Telluride Review: Alexander Payne's New Dramedy 'The Descendants'
by Alex Billington
September 3, 2011
The first film I caught at the Telluride Film Festival was writer/director Alexander Payne's long-awaited follow-up to Sideways, a Hawaii-set dramedy called The Descendants, adapted from the novel by Kaui Hart Hemmings. The film stars George Clooney and, as expected for Payne, is a drama-comedy mix that switches tones in an instant and deals with sometimes very heavy, emotional subject matter, but fits in some snappy, humorous dialogue. Alas, I wasn't a big fan, I felt like the dialogue was forced most of the time, and Clooney didn't fully impress me as much as he did in Up in the Air, but it may just be me who feels this way.
Payne's The Descendants is about a father and lawyer named Matt King (played by George Clooney), whose relatives have owned land on Hawaii for hundreds of years. The film starts with his wife, whom he hasn't had the best relationship with in recent years, in a coma in the hospital after a boating accident. Matt thinks this traumatic situation might finally bring him closer to his wife and his two kids, his 10-year-old daughter named Scottie (played by Amara Miller) and a 17-year-old daughter named Alexandra (played by Shailene Woodley). As he attempts to deal with the situation, we learn through the older daughter that his wife had an affair and that's when things get quite crazy. But it's still a story about the looming death of a loved one.
After much consideration, I think I know why I didn't connect with this film as much as others - I haven't been married, or gone through a rough divorce, or watched a loved one slowly pass away in a hospital. And I believe Alexander Payne makes films that connect mostly with older adults, those who have gone through those kind of experiences, and although I tried to feel the emotion, it didn't connect. The biggest problems with Descendants lie in the script, and subsequently the dialogue. It seemed as if they took a PG-13 script and punched it up with cursing just to make it more "real", but almost every single line of dialogue with a curse word felt forced, it didn't feel like natural discourse. I could never buy the dialogue most of the time.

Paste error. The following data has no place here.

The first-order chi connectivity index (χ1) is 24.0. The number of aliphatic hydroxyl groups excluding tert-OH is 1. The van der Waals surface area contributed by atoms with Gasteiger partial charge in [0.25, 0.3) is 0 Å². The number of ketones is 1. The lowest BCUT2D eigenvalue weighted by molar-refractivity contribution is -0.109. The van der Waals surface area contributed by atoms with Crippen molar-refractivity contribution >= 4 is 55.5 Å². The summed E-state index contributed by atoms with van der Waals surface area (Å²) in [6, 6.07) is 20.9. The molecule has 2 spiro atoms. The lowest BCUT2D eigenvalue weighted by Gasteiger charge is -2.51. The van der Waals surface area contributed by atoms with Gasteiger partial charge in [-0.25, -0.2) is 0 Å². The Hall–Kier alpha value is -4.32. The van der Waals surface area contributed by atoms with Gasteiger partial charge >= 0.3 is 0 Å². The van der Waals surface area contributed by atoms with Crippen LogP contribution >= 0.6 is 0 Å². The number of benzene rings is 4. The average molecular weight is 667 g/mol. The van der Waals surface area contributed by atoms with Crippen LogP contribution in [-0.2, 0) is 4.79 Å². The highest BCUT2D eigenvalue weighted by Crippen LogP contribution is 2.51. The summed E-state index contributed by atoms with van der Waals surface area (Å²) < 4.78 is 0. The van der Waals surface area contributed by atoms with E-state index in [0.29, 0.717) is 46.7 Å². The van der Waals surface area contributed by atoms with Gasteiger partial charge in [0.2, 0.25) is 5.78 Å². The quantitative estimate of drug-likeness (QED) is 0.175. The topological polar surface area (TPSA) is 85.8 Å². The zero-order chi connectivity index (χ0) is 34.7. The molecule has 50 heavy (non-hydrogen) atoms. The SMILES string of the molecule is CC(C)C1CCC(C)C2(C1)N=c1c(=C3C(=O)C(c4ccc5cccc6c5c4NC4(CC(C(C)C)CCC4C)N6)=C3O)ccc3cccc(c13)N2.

However, similar to Payne's Sideways, I also think The Descendants is a film that with time, and with more discussion and consideration, will be something that I appreciate more. Even trying to write this review, I've been thinking about how complex and intriguing the elements of its story are, and how we often don't see films with that much complexity. It's well-made and is set entirely in Hawaii, showing us a side of paradise we don't much see either - the non-touristy side about the people who live and work on the islands. Despite my issues with the dialogue and disconnection with the emotion it was trying to convey, the film has some stellar performances and is a fairly entertaining dramedy worth seeing, especially if the story interests you.
While I don't think this is Clooney's best performance, he does a great job playing Matt King, as he balances the nuanced, calm side of King, and his wild, angry side (when it comes out), too. However, two of the best performances in the film are Shailene Woodley, who plays his older daughter, and surprisingly Matthew Lillard, who shows up in the later half of the film. So far, I know I'm one of the few who didn't totally love this film, but I honestly felt like it wasn't as good as it could have been. I just couldn't connect with it and the rough dialogue pulled me out far too often. But I'll take another look in November once it hits theaters.
Alex's Telluride Rating: 6.5 out of 10